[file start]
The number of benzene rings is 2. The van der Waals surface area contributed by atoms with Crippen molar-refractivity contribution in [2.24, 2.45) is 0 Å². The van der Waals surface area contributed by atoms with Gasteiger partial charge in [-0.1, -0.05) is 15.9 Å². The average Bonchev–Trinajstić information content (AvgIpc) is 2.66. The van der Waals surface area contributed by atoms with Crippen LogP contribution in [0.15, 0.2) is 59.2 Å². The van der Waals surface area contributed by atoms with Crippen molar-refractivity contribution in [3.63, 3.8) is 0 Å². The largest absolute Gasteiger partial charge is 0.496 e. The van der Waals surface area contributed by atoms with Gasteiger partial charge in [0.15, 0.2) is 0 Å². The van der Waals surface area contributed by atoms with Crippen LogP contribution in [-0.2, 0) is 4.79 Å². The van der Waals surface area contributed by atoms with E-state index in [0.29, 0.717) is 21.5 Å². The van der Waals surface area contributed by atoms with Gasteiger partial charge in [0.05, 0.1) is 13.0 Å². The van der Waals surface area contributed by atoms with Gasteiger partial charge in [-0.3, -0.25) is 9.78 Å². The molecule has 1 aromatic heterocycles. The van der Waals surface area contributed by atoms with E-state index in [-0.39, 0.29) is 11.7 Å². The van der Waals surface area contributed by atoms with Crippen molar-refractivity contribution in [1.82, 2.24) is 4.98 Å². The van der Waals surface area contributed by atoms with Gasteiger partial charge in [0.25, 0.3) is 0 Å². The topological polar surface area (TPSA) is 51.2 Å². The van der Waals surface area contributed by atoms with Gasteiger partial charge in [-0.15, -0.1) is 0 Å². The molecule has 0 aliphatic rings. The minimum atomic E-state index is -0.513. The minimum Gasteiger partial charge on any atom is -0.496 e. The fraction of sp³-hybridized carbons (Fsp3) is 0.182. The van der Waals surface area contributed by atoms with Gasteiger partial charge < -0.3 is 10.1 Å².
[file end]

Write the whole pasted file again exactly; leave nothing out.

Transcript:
The number of benzene rings is 2. The van der Waals surface area contributed by atoms with Crippen molar-refractivity contribution in [2.24, 2.45) is 0 Å². The van der Waals surface area contributed by atoms with Gasteiger partial charge in [-0.1, -0.05) is 15.9 Å². The average Bonchev–Trinajstić information content (AvgIpc) is 2.66. The van der Waals surface area contributed by atoms with Crippen LogP contribution in [0.15, 0.2) is 59.2 Å². The van der Waals surface area contributed by atoms with Crippen molar-refractivity contribution in [3.63, 3.8) is 0 Å². The largest absolute Gasteiger partial charge is 0.496 e. The van der Waals surface area contributed by atoms with Gasteiger partial charge in [0.15, 0.2) is 0 Å². The van der Waals surface area contributed by atoms with Crippen LogP contribution in [-0.2, 0) is 4.79 Å². The van der Waals surface area contributed by atoms with E-state index in [0.29, 0.717) is 21.5 Å². The van der Waals surface area contributed by atoms with Gasteiger partial charge in [0.05, 0.1) is 13.0 Å². The van der Waals surface area contributed by atoms with Gasteiger partial charge in [-0.3, -0.25) is 9.78 Å². The molecule has 1 aromatic heterocycles. The van der Waals surface area contributed by atoms with E-state index in [-0.39, 0.29) is 11.7 Å². The van der Waals surface area contributed by atoms with Crippen molar-refractivity contribution in [1.82, 2.24) is 4.98 Å². The van der Waals surface area contributed by atoms with Gasteiger partial charge in [0.25, 0.3) is 0 Å². The topological polar surface area (TPSA) is 51.2 Å². The van der Waals surface area contributed by atoms with Gasteiger partial charge in [-0.15, -0.1) is 0 Å². The molecule has 0 aliphatic rings. The minimum atomic E-state index is -0.513. The minimum Gasteiger partial charge on any atom is -0.496 e. The fraction of sp³-hybridized carbons (Fsp3) is 0.182. The van der Waals surface area contributed by atoms with Gasteiger partial charge < -0.3 is 10.1 Å².